CCL aims to locate its facilities in close proximity to its customers’ plants (co-location). This enables the company to serve its customers better in the following ways: i) reduce shipping costs, ii) enhance speed to market, iii) ensure local language requirements are met and iv) facilitate decentralized decision making in order to be more nimble in reacting to local market trends. CCL production facilities are generally focused on a specific end-market which enables the company to leverage common technology and adapt to design changes quickly. Co-location also entrenches CCL’s position with its customers and makes it more difficult for them to switch to another competitor.

Close proximity enables CCL to be further integrated with its customers’ operations. This integration enables another essential part of CCL’s operating model: pre-production design. CCL collaborates with its customers at the early design stages and iterates through multiple product versions. The company helps customers with prototypes and provides other resources in order to launch products effectively.

Acquisitions not only build scale for CCL but also provide it with access to new geographies/end markets/equipment and afford the company the ability to cross-sell new products. Part of CCL’s playbook is to consolidate the acquired company’s manufacturing facilities into its existing network (or vice-versa), adopt any new technologies/equipment employed by the acquiree and improve margins through operational efficiency. The equipment CCL purchases/inherits is not unique; it is the company’s manufacturing know-how, operating systems and trained employees that create meaningful barriers-to-entry for competitors and thus a sustainable competitive advantage.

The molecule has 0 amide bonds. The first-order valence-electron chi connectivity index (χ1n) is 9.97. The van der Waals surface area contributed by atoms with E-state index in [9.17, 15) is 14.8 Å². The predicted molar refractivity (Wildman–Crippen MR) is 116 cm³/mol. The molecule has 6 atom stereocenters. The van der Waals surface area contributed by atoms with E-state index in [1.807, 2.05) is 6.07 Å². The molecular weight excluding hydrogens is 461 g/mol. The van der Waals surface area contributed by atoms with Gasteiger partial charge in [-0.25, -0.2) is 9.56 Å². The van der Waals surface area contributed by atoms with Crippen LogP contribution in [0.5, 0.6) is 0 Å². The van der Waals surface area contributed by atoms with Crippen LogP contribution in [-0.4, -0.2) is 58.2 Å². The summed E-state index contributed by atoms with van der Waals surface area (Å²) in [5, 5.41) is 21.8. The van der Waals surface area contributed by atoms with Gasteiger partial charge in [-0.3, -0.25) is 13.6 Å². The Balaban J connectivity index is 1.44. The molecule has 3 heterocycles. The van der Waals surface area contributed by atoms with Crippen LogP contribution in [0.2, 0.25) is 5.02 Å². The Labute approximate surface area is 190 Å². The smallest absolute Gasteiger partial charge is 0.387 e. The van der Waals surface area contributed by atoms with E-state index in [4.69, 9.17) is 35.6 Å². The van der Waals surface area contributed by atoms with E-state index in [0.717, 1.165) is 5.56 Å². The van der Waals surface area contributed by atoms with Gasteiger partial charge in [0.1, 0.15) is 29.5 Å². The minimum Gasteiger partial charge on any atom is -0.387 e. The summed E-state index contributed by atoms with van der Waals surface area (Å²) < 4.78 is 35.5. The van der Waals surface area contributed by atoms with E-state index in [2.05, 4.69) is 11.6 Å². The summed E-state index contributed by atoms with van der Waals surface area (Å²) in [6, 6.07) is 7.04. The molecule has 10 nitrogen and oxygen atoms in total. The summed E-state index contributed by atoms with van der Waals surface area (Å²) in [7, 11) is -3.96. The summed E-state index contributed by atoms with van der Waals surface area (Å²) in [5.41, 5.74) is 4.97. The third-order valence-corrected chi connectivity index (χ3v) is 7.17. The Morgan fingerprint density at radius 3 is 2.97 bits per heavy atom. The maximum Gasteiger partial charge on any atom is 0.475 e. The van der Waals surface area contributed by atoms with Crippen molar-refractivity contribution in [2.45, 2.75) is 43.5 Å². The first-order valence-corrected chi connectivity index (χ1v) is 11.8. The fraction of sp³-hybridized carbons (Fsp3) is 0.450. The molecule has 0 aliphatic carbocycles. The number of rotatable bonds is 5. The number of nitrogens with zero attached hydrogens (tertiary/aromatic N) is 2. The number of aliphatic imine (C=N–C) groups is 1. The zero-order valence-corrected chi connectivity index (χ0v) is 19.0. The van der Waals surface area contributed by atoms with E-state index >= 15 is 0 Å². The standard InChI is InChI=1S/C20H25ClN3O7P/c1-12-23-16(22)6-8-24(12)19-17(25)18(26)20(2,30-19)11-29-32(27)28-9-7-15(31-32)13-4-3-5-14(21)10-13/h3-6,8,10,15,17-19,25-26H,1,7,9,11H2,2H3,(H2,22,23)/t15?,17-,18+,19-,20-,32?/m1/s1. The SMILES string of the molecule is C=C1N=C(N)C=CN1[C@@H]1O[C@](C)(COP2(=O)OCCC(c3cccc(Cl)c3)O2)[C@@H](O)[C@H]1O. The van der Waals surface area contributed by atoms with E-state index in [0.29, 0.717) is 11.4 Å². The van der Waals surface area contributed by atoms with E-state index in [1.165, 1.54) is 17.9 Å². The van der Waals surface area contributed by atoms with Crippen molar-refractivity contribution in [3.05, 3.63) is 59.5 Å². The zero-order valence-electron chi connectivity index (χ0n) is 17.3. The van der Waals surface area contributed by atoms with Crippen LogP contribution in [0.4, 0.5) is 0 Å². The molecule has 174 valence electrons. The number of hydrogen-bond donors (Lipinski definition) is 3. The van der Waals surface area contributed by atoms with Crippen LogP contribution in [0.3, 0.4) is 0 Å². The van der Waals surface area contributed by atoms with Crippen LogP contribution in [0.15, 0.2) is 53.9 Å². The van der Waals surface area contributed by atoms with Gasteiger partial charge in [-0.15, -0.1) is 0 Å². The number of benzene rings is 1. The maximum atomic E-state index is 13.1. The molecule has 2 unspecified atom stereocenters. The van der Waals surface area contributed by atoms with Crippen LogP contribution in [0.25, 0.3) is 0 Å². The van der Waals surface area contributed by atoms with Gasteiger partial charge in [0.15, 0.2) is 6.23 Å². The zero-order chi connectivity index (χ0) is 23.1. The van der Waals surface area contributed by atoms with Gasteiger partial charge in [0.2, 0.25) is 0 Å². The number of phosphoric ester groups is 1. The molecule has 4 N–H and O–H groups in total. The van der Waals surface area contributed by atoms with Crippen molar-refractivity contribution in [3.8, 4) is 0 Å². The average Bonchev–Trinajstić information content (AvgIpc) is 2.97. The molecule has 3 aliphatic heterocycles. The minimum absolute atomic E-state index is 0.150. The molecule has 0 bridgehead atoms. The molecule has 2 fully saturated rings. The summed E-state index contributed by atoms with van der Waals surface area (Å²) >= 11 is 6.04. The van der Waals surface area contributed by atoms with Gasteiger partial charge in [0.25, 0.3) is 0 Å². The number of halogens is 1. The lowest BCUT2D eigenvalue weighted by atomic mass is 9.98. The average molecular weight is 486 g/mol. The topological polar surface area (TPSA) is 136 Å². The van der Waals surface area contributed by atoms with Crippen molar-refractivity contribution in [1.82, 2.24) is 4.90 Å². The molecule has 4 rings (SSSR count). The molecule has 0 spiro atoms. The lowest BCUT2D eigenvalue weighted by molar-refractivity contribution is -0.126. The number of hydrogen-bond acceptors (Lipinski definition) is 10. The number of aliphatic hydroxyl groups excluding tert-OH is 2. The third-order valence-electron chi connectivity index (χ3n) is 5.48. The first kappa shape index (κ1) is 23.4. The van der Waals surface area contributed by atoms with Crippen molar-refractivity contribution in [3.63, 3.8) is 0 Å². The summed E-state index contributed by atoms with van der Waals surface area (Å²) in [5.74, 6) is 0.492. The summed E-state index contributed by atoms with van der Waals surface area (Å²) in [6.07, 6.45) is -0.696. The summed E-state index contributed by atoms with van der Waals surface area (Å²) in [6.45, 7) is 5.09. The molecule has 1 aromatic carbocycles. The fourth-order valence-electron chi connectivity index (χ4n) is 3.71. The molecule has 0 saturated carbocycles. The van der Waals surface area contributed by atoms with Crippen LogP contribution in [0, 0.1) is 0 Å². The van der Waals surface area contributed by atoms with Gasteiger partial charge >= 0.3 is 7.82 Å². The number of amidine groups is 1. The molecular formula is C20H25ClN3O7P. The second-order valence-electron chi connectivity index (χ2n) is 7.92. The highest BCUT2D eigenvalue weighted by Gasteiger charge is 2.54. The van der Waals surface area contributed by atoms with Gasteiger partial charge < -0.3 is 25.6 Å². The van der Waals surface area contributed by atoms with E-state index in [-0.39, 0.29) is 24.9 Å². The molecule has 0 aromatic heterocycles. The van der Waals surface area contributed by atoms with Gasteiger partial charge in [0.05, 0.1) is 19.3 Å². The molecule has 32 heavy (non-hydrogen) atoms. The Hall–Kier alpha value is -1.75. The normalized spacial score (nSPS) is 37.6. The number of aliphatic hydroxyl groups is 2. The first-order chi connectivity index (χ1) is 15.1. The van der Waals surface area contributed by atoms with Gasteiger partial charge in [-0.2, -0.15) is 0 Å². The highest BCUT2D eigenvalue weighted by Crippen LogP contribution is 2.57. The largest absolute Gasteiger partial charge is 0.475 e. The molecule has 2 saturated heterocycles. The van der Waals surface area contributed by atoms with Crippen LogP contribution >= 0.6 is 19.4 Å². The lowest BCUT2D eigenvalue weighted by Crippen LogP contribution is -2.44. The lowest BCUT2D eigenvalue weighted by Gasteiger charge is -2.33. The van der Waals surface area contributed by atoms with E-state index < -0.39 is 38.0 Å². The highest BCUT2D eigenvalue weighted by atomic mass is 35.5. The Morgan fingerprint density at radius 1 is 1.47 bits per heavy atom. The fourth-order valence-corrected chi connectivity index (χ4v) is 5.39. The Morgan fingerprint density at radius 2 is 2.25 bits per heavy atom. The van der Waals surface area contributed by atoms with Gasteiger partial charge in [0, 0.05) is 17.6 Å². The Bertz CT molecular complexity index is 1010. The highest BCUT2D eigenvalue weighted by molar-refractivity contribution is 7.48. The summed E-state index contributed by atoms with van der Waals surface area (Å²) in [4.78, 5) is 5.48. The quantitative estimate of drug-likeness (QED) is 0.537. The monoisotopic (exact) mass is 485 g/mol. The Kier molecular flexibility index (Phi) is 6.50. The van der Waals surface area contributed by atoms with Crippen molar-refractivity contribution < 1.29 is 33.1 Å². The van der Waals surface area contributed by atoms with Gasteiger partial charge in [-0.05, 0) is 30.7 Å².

The company’s business and operating models support each other and create a positive and sustainable feedback loop. Scale provides the ability to continually out innovate its peers (processes, human capital and technology) resulting in a high quality and low cost product, colocation has numerous customer service, quality and cost benefits and nimble and end market focused plants with pre-production capabilities enable the company to satisfy customer needs and react quickly to market changes.


  • 2014 Annual Report
  • 2014 Annual Information Form
  • November 11, 2015 Company Investor Presentation
  • Company Website (
  • Various Company Research Reports


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Student comments on CCL Industries: A ‘sticky’ business model

  1. Thank you for the insightful and well-written post! No doubt that success of this type of business is driven by volume/scale. I understand that CCL is the largest player but was wondering what the competitive landscape is like. Is there a #2 and #3 player? Are there threats from overseas players?